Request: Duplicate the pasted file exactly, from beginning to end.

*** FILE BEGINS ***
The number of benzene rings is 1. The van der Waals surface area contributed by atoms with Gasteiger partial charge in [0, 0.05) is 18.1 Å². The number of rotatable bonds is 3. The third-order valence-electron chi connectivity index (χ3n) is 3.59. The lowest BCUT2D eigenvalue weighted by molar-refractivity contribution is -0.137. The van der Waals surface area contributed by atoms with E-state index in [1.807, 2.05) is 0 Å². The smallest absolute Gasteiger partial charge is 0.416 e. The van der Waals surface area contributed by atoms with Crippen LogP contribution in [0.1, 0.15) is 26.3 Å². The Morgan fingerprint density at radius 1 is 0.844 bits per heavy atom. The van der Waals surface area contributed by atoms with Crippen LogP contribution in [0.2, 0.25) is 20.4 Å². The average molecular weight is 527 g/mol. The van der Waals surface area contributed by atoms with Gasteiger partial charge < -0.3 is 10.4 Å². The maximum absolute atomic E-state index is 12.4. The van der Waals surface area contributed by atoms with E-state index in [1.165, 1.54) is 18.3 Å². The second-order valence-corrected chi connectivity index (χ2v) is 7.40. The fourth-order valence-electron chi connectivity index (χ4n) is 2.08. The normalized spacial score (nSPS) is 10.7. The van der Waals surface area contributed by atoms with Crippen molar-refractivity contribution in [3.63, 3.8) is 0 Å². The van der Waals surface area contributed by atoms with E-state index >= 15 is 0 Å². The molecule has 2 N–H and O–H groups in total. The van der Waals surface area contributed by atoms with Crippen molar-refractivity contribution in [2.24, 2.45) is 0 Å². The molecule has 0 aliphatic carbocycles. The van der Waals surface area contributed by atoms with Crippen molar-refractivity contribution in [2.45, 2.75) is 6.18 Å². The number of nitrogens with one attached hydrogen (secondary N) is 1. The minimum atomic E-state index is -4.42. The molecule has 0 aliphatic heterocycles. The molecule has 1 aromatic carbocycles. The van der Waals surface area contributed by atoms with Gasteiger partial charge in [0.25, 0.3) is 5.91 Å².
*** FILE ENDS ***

The number of benzene rings is 1. The van der Waals surface area contributed by atoms with Gasteiger partial charge in [0, 0.05) is 18.1 Å². The number of rotatable bonds is 3. The third-order valence-electron chi connectivity index (χ3n) is 3.59. The lowest BCUT2D eigenvalue weighted by molar-refractivity contribution is -0.137. The van der Waals surface area contributed by atoms with E-state index in [1.807, 2.05) is 0 Å². The smallest absolute Gasteiger partial charge is 0.416 e. The van der Waals surface area contributed by atoms with Crippen LogP contribution in [0.1, 0.15) is 26.3 Å². The Morgan fingerprint density at radius 1 is 0.844 bits per heavy atom. The van der Waals surface area contributed by atoms with Crippen LogP contribution in [0.2, 0.25) is 20.4 Å². The average molecular weight is 527 g/mol. The van der Waals surface area contributed by atoms with Gasteiger partial charge < -0.3 is 10.4 Å². The maximum absolute atomic E-state index is 12.4. The van der Waals surface area contributed by atoms with E-state index in [1.165, 1.54) is 18.3 Å². The second-order valence-corrected chi connectivity index (χ2v) is 7.40. The fourth-order valence-electron chi connectivity index (χ4n) is 2.08. The normalized spacial score (nSPS) is 10.7. The van der Waals surface area contributed by atoms with Crippen molar-refractivity contribution in [3.63, 3.8) is 0 Å². The van der Waals surface area contributed by atoms with E-state index >= 15 is 0 Å². The molecule has 2 N–H and O–H groups in total. The van der Waals surface area contributed by atoms with Crippen molar-refractivity contribution in [2.24, 2.45) is 0 Å². The molecule has 0 aliphatic carbocycles. The van der Waals surface area contributed by atoms with Crippen molar-refractivity contribution in [2.45, 2.75) is 6.18 Å². The number of nitrogens with one attached hydrogen (secondary N) is 1. The minimum atomic E-state index is -4.42. The molecule has 0 aliphatic heterocycles. The molecule has 1 aromatic carbocycles. The van der Waals surface area contributed by atoms with Gasteiger partial charge in [0.25, 0.3) is 5.91 Å².